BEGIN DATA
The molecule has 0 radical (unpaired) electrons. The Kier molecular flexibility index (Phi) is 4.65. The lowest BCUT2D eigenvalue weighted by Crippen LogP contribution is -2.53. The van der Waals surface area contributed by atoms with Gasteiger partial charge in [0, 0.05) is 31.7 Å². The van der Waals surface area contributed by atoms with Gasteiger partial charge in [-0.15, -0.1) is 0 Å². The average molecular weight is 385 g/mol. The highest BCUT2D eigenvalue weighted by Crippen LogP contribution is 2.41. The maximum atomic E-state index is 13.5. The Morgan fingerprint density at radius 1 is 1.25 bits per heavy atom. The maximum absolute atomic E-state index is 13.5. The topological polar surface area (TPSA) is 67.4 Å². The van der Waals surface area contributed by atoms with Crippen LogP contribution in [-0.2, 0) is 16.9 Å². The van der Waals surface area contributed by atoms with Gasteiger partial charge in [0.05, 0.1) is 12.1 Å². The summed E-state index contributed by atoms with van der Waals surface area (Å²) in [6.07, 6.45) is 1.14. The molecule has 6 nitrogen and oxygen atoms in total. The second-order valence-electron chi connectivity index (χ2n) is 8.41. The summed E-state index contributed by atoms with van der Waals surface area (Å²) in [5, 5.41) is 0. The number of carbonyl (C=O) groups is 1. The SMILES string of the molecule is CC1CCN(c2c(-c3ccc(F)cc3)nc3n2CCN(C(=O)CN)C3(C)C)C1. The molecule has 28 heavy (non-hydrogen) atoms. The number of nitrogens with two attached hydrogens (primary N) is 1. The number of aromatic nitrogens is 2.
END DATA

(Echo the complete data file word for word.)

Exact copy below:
The molecule has 0 radical (unpaired) electrons. The Kier molecular flexibility index (Phi) is 4.65. The lowest BCUT2D eigenvalue weighted by Crippen LogP contribution is -2.53. The van der Waals surface area contributed by atoms with Gasteiger partial charge in [0, 0.05) is 31.7 Å². The van der Waals surface area contributed by atoms with Gasteiger partial charge in [-0.15, -0.1) is 0 Å². The average molecular weight is 385 g/mol. The highest BCUT2D eigenvalue weighted by Crippen LogP contribution is 2.41. The maximum atomic E-state index is 13.5. The Morgan fingerprint density at radius 1 is 1.25 bits per heavy atom. The maximum absolute atomic E-state index is 13.5. The topological polar surface area (TPSA) is 67.4 Å². The van der Waals surface area contributed by atoms with Crippen LogP contribution in [-0.2, 0) is 16.9 Å². The van der Waals surface area contributed by atoms with Gasteiger partial charge in [0.05, 0.1) is 12.1 Å². The summed E-state index contributed by atoms with van der Waals surface area (Å²) in [6.07, 6.45) is 1.14. The molecule has 6 nitrogen and oxygen atoms in total. The second-order valence-electron chi connectivity index (χ2n) is 8.41. The summed E-state index contributed by atoms with van der Waals surface area (Å²) in [5, 5.41) is 0. The number of carbonyl (C=O) groups is 1. The SMILES string of the molecule is CC1CCN(c2c(-c3ccc(F)cc3)nc3n2CCN(C(=O)CN)C3(C)C)C1. The molecule has 28 heavy (non-hydrogen) atoms. The number of nitrogens with two attached hydrogens (primary N) is 1. The number of aromatic nitrogens is 2.